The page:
Speaker McCarthy speaks about debt limit negotiations
The world economy has been put on red alert with a warning the huge £26trn debt drowning the US could have “enormous ramifications” for the rest of the globe.
US federal debt has exploded to an eye-watering figure for the first time in the country’s history, triggering fears the economy is about to plunge into recession and a government shutdown.
Over the last five years, the US has added a total of $11.5 trillion in debt, while the country is on course for $1trillion in annual interest expense. This follows the debt ceiling crisis that occurred in June.
The US economy is far and away the world’s largest economy, while the dollar has been the world’s principal reserve currency since the end of World War II and is the most widely used currency for international trade.
Treasury Secretary Janet Yellen has tried to calm fears around the economy but one expert has warned the US is in danger of defaulting on its debt in a move that would send shockwaves around the world.
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Andrew Sanders, Senior Lecturer in Politics and International Relations, De Montfort University, told Daily Express US: “The debt, as seen as a percentage of GDP, remains over 100 percent but it has dipped slightly since it was 134.8 percent back in 2020.
“Where to make spending cuts is a big problem as the largest chunk of federal debt, and the largest part of government spending is social security.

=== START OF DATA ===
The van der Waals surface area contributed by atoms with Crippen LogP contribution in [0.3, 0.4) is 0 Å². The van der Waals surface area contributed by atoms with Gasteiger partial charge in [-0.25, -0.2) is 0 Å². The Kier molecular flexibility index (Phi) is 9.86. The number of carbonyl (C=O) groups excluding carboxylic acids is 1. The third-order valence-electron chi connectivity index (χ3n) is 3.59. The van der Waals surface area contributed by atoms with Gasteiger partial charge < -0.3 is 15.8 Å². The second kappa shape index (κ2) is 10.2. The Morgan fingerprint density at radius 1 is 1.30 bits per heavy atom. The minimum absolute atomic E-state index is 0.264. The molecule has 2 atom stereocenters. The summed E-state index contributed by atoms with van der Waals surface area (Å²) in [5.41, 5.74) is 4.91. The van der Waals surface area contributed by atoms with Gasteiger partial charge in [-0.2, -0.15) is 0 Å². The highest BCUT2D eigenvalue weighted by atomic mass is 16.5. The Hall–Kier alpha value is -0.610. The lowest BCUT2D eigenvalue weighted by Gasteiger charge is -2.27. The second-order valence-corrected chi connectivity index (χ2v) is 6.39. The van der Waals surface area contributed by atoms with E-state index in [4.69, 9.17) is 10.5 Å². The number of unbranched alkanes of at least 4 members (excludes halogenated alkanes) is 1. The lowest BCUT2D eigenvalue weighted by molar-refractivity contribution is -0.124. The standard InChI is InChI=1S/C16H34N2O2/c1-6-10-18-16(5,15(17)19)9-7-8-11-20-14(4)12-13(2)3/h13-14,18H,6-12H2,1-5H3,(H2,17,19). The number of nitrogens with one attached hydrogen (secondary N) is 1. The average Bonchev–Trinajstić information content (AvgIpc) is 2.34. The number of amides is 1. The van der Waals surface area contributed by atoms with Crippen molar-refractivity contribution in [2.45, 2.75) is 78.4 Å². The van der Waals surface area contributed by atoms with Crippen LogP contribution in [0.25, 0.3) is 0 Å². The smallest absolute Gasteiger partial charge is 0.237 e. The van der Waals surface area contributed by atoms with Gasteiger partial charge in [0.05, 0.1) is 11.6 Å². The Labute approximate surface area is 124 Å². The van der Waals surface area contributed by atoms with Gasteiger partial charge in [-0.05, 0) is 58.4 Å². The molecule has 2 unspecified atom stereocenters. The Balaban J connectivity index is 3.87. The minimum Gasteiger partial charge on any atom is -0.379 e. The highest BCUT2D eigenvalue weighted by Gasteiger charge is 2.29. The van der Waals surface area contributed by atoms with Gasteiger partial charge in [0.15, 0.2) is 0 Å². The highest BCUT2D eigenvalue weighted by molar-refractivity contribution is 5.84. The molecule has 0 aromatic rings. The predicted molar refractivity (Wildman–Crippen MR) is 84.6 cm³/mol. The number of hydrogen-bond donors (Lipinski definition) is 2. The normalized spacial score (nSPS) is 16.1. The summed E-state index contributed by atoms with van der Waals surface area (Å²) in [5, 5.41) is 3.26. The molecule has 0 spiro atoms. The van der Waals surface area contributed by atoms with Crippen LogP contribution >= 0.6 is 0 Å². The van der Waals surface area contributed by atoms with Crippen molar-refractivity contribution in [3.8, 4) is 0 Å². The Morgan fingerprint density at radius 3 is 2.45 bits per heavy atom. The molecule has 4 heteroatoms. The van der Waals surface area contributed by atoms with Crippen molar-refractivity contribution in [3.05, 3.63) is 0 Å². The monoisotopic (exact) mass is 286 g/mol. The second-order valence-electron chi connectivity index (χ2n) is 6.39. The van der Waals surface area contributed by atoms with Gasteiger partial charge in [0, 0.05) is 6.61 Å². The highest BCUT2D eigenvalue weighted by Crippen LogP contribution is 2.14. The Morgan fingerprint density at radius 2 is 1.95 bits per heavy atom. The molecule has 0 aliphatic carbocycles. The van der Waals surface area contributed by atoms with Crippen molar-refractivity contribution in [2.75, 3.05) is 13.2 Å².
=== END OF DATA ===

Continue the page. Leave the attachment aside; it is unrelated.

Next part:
“Harder pushes to block the raising of the debt ceiling from within the House of Representatives might yet cause the US to default on its debt, which would have enormous, international, ramifications.”
The expert also warned the spiraling national debt is something Republican voters in particular are keeping a close eye on in the months leading up to the presidential election in 2024.
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That could prove to be a huge problem for Joe Biden, who is already trailing bitter rival Donald Trump in several polls as he battles for a second White House term.
Mr Sanders warned: “The federal debt is such a large figure that no ordinary US citizen can really comprehend that amount of money and on a day-to-day level it really doesn’t impact a lot of people in any way.
“It does, however, poll as something that people really care about – well over half of people in recent polls cite the importance of reducing the budget deficit as a key priority.
“It being a stronger issue among Republicans, both because Republican voters typically value conservative economic policies more highly and because the Republicans are framing this as an issue that is being caused by Biden.”
Earlier this month, Treasury Secretary Janet Yellen insisted she was comfortable with the nation’s fiscal course because interest costs remain manageable.
She said in an interview with CNBC: “The president has proposed a series of measures that would reduce our deficits over time while investing in the economy, and this is something we need to do going forward.”
But Michael A. Peterson, CEO of the Peter G. Peterson Foundation, said in a statement on the same day: “As lawmakers drift from one short-term fiscal crisis to the next, our national debt just keeps piling up, trillion after trillion.
“After the debt ceiling showdown in June, we crossed the $32 trillion debt milestone. Now, as we stare down a potential government shutdown just three months later, we have raced past $33 trillion in red ink.”
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